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Knock out of β-arrestin-1 in AgRP neurons impairs whole body glucose metabolism

Thursday, September 14, 2017 — Poster Session III

12:00 p.m. – 1:30 p.m.
FAES Terrace


  • Sai Pydi
  • Z Cui
  • DJ Oberlin
  • HE Egritag
  • M Chen
  • GJ Schwartz
  • C Buettner
  • J Wess


Hunger and satiety are regulated, to a major extent, by the agouti related protein (AgRP)/neuropeptide Y (NPY) and proopiomelanocortin (POMC) neurons residing in the arcuate nucleus of the hypothalamus. During starvation, AgRP neurons are strongly activated to promote hunger. Peripheral hormones and nutrients regulate the function of AgRP neurons, thus ensuring proper glucose and energy homeostasis. Recent studies from various labs, including our group, have shown the importance of G-protein coupled receptors (GPCRs) in regulating the activity of AgRP neurons. GPCR function is modulated by a pair of proteins known as beta-arrestin-1 and -2 ( barr1 and barr2, respectively), which can terminate GPCR signaling and/or mediate GPCR-independent signaling. It is well established that barr1 and barr2 are involved in various physiological functions. However, the potential roles of barr1 and barr2 in regulating the function of AgRP neurons remain unexplored. To address this issue, we generated mice that lack barr1 or barr2 selectively in AgRP neurons using Cre/loxP-flex-switch technology. Interestingly, AgRP-barr1-KO mice consuming a high fat diet showed impaired glucose tolerance and insulin sensitivity, while body weight and food intake remained unchanged. Moreover, blood glucose and plasma insulin levels were increased in AgRP-barr1-KO mice. In contrast, AgRP-barr2-KO mice showed no obvious metabolic phenotypes. More detailed studies into the mechanisms through which barr1 regulates the activity of AgRP neurons may lead to new strategies to alter the activity of this class of neurons for therapeutic purposes.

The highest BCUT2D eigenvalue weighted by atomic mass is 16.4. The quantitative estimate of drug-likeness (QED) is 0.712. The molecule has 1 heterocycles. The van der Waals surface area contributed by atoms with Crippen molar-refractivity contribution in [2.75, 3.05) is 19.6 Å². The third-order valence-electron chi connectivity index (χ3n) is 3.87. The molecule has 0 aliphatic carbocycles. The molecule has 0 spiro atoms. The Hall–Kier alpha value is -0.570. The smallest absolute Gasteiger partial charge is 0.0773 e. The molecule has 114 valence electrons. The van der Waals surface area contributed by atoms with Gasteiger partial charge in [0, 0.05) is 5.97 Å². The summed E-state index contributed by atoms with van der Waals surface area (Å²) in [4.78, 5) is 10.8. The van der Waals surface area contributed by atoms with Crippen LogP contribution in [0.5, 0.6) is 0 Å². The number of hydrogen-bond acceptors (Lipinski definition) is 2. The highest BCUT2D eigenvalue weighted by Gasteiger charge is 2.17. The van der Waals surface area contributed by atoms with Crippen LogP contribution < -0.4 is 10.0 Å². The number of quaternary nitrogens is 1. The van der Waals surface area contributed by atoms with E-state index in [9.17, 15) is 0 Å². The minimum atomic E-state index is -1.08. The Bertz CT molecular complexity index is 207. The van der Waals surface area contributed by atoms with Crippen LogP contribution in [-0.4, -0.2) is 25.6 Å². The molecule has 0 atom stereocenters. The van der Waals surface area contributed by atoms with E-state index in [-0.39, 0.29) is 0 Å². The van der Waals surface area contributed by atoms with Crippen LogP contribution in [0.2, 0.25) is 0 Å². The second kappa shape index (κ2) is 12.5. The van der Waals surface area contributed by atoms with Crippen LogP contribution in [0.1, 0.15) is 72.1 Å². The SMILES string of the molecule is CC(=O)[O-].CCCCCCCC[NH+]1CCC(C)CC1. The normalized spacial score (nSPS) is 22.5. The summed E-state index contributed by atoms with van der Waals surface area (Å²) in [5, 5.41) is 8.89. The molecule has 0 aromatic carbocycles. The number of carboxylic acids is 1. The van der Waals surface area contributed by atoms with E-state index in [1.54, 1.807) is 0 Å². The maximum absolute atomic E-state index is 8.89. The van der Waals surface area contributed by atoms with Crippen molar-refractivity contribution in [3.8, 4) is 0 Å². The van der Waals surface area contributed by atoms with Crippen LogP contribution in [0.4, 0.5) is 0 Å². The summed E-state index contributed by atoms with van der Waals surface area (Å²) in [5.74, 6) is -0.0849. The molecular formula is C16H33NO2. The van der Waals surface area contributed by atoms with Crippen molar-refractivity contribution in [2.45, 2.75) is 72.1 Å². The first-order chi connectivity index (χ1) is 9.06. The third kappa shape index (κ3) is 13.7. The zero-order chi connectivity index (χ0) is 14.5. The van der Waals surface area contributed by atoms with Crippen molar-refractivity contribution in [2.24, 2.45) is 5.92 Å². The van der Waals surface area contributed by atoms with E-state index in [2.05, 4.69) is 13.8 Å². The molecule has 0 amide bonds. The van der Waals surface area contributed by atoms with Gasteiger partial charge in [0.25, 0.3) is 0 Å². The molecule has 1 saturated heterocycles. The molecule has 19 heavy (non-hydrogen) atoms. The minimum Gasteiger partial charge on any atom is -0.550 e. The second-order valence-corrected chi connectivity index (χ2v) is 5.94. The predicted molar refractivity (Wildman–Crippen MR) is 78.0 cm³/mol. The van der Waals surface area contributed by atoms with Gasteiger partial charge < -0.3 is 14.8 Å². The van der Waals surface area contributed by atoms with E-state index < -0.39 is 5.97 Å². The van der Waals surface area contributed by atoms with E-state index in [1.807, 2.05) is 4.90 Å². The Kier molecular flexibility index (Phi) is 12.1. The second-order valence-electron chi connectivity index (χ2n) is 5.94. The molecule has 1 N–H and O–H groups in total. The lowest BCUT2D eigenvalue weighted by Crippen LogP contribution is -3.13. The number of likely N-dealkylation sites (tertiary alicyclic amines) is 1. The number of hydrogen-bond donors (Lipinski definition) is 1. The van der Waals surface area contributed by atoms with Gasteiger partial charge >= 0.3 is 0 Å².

Category: Neuroscience